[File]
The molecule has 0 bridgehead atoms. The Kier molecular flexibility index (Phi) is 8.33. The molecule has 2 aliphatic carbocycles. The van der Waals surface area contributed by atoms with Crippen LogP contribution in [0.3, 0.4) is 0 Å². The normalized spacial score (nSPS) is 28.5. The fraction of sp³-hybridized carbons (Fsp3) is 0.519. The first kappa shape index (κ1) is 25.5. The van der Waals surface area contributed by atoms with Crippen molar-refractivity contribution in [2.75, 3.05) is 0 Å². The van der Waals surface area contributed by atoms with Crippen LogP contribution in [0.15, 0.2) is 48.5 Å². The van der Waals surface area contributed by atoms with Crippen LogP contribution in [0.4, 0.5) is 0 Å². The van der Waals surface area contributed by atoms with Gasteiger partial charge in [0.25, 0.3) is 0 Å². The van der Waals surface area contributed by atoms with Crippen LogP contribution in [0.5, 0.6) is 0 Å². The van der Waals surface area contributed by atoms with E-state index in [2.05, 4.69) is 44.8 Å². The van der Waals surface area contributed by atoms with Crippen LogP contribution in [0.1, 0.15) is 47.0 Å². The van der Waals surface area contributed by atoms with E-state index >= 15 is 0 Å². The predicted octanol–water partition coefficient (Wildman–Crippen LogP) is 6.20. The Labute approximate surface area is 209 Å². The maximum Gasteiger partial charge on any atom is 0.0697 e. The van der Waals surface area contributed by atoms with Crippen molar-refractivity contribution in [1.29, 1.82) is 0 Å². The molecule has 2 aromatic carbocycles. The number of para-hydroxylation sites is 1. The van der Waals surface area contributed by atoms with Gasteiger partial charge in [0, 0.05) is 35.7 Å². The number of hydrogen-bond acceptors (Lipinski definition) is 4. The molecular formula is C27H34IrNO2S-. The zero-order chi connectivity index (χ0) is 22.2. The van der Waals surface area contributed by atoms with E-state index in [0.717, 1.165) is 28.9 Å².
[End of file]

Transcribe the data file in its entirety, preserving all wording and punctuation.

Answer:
The molecule has 0 bridgehead atoms. The Kier molecular flexibility index (Phi) is 8.33. The molecule has 2 aliphatic carbocycles. The van der Waals surface area contributed by atoms with Crippen LogP contribution in [0.3, 0.4) is 0 Å². The normalized spacial score (nSPS) is 28.5. The fraction of sp³-hybridized carbons (Fsp3) is 0.519. The first kappa shape index (κ1) is 25.5. The van der Waals surface area contributed by atoms with Crippen molar-refractivity contribution in [2.75, 3.05) is 0 Å². The van der Waals surface area contributed by atoms with Crippen LogP contribution in [0.15, 0.2) is 48.5 Å². The van der Waals surface area contributed by atoms with Crippen LogP contribution in [0.4, 0.5) is 0 Å². The van der Waals surface area contributed by atoms with Gasteiger partial charge in [0.25, 0.3) is 0 Å². The van der Waals surface area contributed by atoms with Crippen LogP contribution in [0.5, 0.6) is 0 Å². The van der Waals surface area contributed by atoms with E-state index in [2.05, 4.69) is 44.8 Å². The van der Waals surface area contributed by atoms with Crippen LogP contribution in [0.1, 0.15) is 47.0 Å². The van der Waals surface area contributed by atoms with E-state index >= 15 is 0 Å². The predicted octanol–water partition coefficient (Wildman–Crippen LogP) is 6.20. The Labute approximate surface area is 209 Å². The maximum Gasteiger partial charge on any atom is 0.0697 e. The van der Waals surface area contributed by atoms with Crippen molar-refractivity contribution in [1.29, 1.82) is 0 Å². The molecule has 2 aromatic carbocycles. The number of para-hydroxylation sites is 1. The van der Waals surface area contributed by atoms with Gasteiger partial charge in [0, 0.05) is 35.7 Å². The number of hydrogen-bond acceptors (Lipinski definition) is 4. The molecular formula is C27H34IrNO2S-. The zero-order chi connectivity index (χ0) is 22.2. The van der Waals surface area contributed by atoms with E-state index in [0.717, 1.165) is 28.9 Å².